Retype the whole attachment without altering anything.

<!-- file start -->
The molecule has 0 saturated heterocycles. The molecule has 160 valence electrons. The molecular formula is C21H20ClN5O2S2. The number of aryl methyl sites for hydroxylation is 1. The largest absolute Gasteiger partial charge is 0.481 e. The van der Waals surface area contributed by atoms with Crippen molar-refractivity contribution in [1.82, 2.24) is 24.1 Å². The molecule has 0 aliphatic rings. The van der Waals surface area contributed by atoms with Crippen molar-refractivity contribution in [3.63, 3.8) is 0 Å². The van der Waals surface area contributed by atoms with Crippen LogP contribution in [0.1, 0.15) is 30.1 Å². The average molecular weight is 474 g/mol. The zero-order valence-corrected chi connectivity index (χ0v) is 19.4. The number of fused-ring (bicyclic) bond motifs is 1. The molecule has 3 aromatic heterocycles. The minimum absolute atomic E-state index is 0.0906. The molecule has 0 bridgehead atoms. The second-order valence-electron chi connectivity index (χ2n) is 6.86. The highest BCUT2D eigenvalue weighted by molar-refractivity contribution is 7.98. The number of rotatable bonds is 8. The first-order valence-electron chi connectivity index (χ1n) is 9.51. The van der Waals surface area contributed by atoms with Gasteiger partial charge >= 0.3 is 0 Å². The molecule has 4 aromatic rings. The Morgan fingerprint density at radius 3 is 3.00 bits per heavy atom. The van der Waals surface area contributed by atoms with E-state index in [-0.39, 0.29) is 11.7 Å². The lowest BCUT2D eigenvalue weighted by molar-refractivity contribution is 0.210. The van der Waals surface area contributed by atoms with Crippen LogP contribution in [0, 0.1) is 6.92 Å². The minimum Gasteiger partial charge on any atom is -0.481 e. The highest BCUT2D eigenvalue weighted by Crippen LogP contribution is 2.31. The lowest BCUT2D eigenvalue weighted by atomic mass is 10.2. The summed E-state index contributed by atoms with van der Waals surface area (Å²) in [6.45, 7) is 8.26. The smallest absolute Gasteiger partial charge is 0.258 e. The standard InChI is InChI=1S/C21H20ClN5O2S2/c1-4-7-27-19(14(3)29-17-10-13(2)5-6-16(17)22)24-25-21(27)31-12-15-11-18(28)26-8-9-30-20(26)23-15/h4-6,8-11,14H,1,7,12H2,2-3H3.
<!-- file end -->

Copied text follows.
The molecule has 0 saturated heterocycles. The molecule has 160 valence electrons. The molecular formula is C21H20ClN5O2S2. The number of aryl methyl sites for hydroxylation is 1. The largest absolute Gasteiger partial charge is 0.481 e. The van der Waals surface area contributed by atoms with Crippen molar-refractivity contribution in [1.82, 2.24) is 24.1 Å². The molecule has 0 aliphatic rings. The van der Waals surface area contributed by atoms with Crippen molar-refractivity contribution in [3.63, 3.8) is 0 Å². The van der Waals surface area contributed by atoms with Crippen LogP contribution in [0.1, 0.15) is 30.1 Å². The average molecular weight is 474 g/mol. The zero-order valence-corrected chi connectivity index (χ0v) is 19.4. The number of fused-ring (bicyclic) bond motifs is 1. The molecule has 3 aromatic heterocycles. The minimum absolute atomic E-state index is 0.0906. The molecule has 0 bridgehead atoms. The second-order valence-electron chi connectivity index (χ2n) is 6.86. The highest BCUT2D eigenvalue weighted by molar-refractivity contribution is 7.98. The number of rotatable bonds is 8. The first-order valence-electron chi connectivity index (χ1n) is 9.51. The van der Waals surface area contributed by atoms with Gasteiger partial charge >= 0.3 is 0 Å². The molecule has 4 aromatic rings. The Morgan fingerprint density at radius 3 is 3.00 bits per heavy atom. The van der Waals surface area contributed by atoms with E-state index in [-0.39, 0.29) is 11.7 Å². The lowest BCUT2D eigenvalue weighted by molar-refractivity contribution is 0.210. The van der Waals surface area contributed by atoms with Crippen LogP contribution in [0, 0.1) is 6.92 Å². The minimum Gasteiger partial charge on any atom is -0.481 e. The highest BCUT2D eigenvalue weighted by Crippen LogP contribution is 2.31. The lowest BCUT2D eigenvalue weighted by atomic mass is 10.2. The summed E-state index contributed by atoms with van der Waals surface area (Å²) in [6.45, 7) is 8.26. The smallest absolute Gasteiger partial charge is 0.258 e. The standard InChI is InChI=1S/C21H20ClN5O2S2/c1-4-7-27-19(14(3)29-17-10-13(2)5-6-16(17)22)24-25-21(27)31-12-15-11-18(28)26-8-9-30-20(26)23-15/h4-6,8-11,14H,1,7,12H2,2-3H3.